Seesaw is Hulu lite, the minimalist design, focus on content and even the partner strategy –throughout there are lovely elements, but these are overshadowed by a feeling that the site lacks real personality or the values that will be needed to establish a brand. The lack of social functionality, the minimal approach to metadata, some poor copy writing and labelling and an insipid design – all lean towards a site that is a home for other brands rather than a strong brand in itself.
The content is good and I found plenty that I will be watching already. But the key will be how they build on this over the coming months and how they build that into the navigation. One of the perennial VOD dilemmas is how you structure your content, the answer is genre, but has SeeSaw gone down the channel brand route already?
The advertising works well, double pre-rolls and sponsorship show their commercial intentions from the start, technically the service is solid if unremarkable (though a lack of variable bitrates is odd), the UI is strong and intuitive, there are some really nice touches hidden away (specific VO for SeeSaw on the 4OD page by the same VO artist as the linear channel) and the promise of a premium service in coming months bodes well if they can secure the studio deals.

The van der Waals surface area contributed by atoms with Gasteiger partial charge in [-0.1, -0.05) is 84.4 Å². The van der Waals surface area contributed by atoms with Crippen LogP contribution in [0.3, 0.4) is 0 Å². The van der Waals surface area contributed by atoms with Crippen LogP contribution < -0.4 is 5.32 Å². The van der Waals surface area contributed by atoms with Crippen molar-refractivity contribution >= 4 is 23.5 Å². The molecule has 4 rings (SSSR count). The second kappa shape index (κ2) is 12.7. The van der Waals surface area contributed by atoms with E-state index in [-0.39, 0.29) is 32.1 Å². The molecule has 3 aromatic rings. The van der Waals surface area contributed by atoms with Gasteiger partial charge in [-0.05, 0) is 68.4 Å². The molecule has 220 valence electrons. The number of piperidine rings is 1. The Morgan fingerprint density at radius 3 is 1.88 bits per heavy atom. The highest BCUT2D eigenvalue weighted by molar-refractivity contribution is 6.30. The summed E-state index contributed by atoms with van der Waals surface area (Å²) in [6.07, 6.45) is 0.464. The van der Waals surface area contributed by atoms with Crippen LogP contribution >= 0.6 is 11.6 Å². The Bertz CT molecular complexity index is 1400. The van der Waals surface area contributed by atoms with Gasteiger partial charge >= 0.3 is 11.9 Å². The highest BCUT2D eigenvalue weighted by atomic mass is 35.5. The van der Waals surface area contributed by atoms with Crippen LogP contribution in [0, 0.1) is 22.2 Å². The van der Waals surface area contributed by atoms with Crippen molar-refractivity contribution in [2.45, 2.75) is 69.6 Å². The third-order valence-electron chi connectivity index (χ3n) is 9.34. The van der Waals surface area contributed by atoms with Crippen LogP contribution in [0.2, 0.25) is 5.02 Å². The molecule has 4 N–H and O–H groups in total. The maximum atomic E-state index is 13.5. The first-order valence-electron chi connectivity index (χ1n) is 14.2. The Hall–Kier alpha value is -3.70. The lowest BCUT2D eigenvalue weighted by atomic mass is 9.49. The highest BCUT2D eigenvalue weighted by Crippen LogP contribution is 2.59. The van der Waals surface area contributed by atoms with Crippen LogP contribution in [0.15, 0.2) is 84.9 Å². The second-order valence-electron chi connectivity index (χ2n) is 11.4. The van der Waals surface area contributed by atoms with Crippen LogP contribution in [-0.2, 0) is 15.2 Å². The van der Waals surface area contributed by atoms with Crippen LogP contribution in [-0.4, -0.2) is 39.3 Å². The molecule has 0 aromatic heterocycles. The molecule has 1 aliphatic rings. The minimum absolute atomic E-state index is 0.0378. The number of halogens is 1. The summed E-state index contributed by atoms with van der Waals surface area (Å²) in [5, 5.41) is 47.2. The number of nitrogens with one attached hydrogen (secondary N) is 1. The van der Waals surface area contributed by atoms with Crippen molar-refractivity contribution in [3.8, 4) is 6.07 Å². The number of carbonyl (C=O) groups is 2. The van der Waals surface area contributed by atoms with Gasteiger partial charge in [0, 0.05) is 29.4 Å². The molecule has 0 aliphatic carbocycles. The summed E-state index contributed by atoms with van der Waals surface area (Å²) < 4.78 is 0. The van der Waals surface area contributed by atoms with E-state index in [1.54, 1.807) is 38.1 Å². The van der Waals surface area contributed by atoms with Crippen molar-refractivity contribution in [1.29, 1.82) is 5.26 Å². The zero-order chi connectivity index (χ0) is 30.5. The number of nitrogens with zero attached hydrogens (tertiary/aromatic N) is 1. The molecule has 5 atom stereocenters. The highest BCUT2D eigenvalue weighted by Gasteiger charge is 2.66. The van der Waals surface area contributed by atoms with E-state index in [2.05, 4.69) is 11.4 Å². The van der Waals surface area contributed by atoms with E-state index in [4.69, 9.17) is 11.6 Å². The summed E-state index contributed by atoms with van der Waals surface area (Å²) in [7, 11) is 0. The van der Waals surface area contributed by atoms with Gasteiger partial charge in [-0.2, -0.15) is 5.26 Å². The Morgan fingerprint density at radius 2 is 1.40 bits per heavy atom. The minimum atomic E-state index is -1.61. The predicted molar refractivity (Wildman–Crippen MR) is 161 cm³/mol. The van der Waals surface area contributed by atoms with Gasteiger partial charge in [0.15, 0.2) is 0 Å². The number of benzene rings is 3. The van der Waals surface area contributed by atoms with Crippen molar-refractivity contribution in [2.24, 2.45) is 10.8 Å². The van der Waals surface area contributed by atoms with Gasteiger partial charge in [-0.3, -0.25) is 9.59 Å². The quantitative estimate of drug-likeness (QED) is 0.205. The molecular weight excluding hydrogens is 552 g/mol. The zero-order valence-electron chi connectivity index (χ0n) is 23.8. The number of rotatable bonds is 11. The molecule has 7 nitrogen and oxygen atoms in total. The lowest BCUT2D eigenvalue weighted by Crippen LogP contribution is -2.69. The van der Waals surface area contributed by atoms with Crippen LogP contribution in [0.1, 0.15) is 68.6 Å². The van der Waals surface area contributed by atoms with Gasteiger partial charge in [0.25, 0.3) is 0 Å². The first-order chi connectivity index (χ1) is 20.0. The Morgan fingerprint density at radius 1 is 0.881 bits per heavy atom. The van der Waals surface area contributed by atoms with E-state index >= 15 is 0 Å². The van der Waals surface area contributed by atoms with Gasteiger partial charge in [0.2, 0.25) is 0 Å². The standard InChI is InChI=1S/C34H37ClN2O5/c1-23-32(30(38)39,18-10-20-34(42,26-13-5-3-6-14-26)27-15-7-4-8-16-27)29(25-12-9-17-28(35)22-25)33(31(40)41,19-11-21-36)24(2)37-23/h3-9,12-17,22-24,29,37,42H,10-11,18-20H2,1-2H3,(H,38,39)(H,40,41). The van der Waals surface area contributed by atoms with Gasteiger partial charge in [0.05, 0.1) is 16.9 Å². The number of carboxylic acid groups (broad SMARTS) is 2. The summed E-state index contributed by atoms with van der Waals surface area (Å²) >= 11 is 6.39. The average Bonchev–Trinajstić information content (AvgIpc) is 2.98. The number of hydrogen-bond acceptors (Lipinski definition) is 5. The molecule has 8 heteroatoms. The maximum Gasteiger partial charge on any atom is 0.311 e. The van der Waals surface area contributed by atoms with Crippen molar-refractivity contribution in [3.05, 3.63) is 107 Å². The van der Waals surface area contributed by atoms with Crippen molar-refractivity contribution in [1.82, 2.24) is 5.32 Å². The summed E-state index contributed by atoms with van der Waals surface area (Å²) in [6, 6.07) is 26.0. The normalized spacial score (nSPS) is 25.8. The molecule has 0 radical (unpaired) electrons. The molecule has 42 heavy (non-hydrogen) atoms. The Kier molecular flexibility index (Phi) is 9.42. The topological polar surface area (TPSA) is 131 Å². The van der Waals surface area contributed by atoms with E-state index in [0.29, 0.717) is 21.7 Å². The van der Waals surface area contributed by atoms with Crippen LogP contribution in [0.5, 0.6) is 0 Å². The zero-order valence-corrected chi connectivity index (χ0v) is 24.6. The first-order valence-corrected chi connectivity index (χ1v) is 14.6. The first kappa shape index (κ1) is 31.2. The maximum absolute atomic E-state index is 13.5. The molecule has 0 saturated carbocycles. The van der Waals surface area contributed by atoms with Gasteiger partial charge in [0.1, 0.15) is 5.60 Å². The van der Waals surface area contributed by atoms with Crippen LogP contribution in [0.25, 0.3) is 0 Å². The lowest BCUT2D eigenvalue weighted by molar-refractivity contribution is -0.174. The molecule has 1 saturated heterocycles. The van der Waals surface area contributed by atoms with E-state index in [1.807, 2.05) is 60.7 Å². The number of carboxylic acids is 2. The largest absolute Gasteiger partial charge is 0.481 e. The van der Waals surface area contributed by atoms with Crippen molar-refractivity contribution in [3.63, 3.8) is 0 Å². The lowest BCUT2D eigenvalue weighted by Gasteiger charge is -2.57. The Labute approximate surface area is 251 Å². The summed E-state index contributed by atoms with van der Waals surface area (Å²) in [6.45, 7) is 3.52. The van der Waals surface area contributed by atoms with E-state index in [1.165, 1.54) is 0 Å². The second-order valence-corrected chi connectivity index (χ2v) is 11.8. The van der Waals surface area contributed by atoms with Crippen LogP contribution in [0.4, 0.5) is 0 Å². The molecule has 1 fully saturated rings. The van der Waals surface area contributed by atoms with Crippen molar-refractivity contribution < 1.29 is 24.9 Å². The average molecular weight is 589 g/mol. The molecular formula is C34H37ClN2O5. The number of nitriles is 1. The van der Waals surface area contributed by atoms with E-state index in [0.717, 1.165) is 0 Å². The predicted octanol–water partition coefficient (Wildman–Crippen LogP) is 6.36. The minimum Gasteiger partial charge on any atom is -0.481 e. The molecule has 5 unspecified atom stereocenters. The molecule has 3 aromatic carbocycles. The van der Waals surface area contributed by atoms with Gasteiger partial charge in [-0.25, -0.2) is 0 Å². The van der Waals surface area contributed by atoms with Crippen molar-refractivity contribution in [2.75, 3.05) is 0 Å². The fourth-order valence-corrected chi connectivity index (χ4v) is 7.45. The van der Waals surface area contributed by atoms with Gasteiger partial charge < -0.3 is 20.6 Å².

With Canvas and Hulu preparing for launch, and each of the major channels having a huge audience to drive to their own services – is the UK market big enough for an independent aggregator? The answer lies in their positioning strategy and their ability to execute that strategy. They’ll lose out on brand, so they must focus on establishing a strong and distinct position in the market. Buses, billboards and banners will not achieve that; they need to focus on strong partnerships that can bring multiple benefits including content and traffic.
SeeSaw has left me in two minds, the core of the service has impressed me but this feels more like a demo of the video capability rather than a fully functioning consumer site. I was probably one of the first Beta users in, so there is plenty of time for the diamond to be polished, and like the iPad I may not need it, but for some reason I really want it to work.
If Joost taught one thing it is that content is key to these services, with BBC Worldwide, Channel 4 and Five as launch partners you can’t fault the starting pedigree.